Coupling caging and proteomics on the European flounder (Platichthys flesus) to assess the estuarine water quality at micro scale
|Author(s)||Borcier Elodie1, Artigaud Sebastien1, Gaillard Jean-Charles2, Armengaud Jean2, Charrier Gregory1, Couteau Jérôme3, Receveur Justine4, Ouddane Baghdad5, Diop Mamadou6, Amara Rachid6, Laroche Jean1, Pichereau Vianney1|
|Affiliation(s)||1 : Univ Brest, CNRS, IRD, Ifremer, LEMAR, F-29280 Plouzane, France
2 : Laboratoire Innovations Technologiques pour la Détection et le Diagnostic (Li2D), Service de Pharmacologie et Immunoanalyse (SPI), CEA, INRA, F-30207 Bagnols-sur-Cèze, France
3 : TOXEM - Le Havre, France
4 : CEDRE – Brest, France
5 : LASIR UMR 8516 – Lille, France
6 : LOG UMR 8187 – Wimereux, France
|Source||Science Of The Total Environment (0048-9697) (Elsevier BV), 2019-12 , Vol. 695 , P. 133760 (13p.)|
|WOS© Times Cited||11|
|Keyword(s)||Estuary water quality, Ecotoxicology, Caging, Suess, Fish physiology, Shotgun proteomics|
Estuaries are important areas highly vulnerable to anthropogenic pollutions. Therefore, the assessment of estuarine water quality is a major ecological issue. In this study, we sampled juveniles of the European flounder in the “pristine” Canche estuary, and caged them in Canche and in two polluted sites of the Seine estuary, Rouen and Fosse Nord. After one month, the metal and organic pollutants in these sites were assessed, and we evaluated several phenotypic indicators (condition index, RNA/DNA ratios and genotoxicity), and extracted the proteins in fish livers for analysis using a shotgun proteomics approach.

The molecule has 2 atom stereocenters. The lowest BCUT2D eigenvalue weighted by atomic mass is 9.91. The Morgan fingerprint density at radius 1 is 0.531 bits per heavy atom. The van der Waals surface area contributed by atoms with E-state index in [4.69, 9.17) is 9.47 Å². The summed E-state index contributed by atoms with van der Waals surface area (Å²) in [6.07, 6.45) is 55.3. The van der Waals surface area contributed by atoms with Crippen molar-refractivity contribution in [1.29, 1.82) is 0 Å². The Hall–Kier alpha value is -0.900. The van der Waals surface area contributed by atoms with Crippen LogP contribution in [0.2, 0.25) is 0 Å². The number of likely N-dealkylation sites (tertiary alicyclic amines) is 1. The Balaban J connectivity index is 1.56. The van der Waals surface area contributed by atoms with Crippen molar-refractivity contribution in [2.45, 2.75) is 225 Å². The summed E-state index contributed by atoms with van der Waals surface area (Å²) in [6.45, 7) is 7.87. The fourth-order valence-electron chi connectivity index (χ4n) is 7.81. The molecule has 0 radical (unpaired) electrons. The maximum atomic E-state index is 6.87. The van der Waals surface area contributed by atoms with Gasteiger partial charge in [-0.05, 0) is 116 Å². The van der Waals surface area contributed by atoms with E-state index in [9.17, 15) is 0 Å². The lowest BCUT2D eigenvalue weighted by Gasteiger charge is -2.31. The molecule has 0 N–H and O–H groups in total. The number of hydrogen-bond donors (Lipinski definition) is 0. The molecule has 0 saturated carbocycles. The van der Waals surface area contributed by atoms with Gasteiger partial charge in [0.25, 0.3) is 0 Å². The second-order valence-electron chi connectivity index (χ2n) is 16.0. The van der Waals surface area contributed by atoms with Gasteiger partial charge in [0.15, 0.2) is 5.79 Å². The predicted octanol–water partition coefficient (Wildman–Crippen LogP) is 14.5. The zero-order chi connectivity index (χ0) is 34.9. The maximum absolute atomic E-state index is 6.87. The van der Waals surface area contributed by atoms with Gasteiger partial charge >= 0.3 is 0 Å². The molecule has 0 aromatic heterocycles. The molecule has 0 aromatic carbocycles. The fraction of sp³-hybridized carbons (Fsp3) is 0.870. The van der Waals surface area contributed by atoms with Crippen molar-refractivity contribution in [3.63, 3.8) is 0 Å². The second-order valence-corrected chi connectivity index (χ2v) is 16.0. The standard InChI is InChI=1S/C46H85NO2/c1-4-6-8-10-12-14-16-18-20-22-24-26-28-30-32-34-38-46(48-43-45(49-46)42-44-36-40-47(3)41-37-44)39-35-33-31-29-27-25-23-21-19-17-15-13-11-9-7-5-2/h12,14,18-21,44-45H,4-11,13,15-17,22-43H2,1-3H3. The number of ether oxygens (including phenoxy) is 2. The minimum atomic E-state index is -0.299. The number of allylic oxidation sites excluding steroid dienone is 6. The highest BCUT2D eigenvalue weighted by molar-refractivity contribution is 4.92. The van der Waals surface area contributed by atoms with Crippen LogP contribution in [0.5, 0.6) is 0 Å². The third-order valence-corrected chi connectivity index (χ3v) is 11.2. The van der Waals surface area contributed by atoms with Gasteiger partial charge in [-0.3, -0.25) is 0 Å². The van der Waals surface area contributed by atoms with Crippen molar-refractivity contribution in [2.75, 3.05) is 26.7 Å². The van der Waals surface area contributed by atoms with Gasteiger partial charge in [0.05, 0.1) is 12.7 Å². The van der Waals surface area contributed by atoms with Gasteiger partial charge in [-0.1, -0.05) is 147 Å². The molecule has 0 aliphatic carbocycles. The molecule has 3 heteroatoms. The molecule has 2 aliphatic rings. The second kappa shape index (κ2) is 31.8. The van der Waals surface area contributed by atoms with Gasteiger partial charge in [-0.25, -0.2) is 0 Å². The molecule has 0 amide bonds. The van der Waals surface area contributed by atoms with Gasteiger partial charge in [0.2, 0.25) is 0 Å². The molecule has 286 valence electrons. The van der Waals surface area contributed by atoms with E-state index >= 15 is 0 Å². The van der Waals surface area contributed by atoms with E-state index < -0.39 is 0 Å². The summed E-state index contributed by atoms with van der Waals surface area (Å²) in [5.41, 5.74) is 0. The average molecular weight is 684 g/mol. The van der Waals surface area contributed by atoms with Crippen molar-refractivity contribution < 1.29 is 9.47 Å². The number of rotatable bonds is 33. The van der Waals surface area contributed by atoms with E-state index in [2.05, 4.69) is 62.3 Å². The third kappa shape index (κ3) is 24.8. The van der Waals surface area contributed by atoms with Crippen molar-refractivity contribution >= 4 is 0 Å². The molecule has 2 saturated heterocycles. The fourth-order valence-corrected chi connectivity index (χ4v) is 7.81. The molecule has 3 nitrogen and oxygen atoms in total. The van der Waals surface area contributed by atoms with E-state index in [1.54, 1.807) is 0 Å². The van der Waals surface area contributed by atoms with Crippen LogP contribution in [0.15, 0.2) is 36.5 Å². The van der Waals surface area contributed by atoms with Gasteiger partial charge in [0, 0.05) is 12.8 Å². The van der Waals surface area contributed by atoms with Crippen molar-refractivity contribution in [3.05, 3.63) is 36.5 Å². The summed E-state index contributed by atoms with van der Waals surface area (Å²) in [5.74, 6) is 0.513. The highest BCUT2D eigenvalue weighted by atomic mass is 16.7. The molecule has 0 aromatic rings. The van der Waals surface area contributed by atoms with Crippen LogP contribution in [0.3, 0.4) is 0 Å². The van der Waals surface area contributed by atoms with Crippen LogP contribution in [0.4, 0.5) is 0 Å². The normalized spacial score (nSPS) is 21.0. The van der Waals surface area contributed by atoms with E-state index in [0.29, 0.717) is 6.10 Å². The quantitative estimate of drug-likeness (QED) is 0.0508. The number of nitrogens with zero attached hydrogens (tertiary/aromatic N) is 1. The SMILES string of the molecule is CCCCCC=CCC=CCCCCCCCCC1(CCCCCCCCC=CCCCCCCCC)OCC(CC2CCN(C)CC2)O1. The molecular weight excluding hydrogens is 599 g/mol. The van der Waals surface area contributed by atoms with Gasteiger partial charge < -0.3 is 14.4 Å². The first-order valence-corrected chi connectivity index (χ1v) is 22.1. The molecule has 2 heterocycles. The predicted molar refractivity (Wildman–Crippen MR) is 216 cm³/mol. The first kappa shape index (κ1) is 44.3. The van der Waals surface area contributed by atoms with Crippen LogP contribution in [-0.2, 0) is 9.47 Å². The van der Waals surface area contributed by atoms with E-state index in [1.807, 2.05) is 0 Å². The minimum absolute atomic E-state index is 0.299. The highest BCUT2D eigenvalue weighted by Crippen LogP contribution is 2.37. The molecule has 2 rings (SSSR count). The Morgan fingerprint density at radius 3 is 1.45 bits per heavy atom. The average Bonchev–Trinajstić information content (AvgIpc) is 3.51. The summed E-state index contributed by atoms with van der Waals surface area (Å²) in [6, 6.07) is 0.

The results showed strong modifications in the fish caged in both sites of the Seine estuary, as compared to those caged in Canche. In particular, many proteins involved in phase I and phase II detoxification reactions were accumulated in the liver of fish caged in the site showing the highest pollution, Rouen. In addition, we observed a general disruption of metabolism, in particular an increase in lipid synthesis and carbohydrate degradation in Rouen, and a decrease in the abundance of proteins associated to translational activity in Fosse Nord. At both sites, several stress proteins were decreased.
The proteomic impact of the encagement by itself was also evaluated, by comparing the liver proteome of fish caged in Canche to that of fish stayed in natura during the same time. The results showed proteomic signatures of exposure to stressful conditions (particularly heat stress), most probably related to the micro-habitat in which the cages were placed. In conclusion, the caging technique is of great interest for ecotoxicological assessment of estuarine waters, but should consider that the results are representative of the micro-habitat around the cages, which does not necessarily represent the overall heterogeneity of the estuarine environment.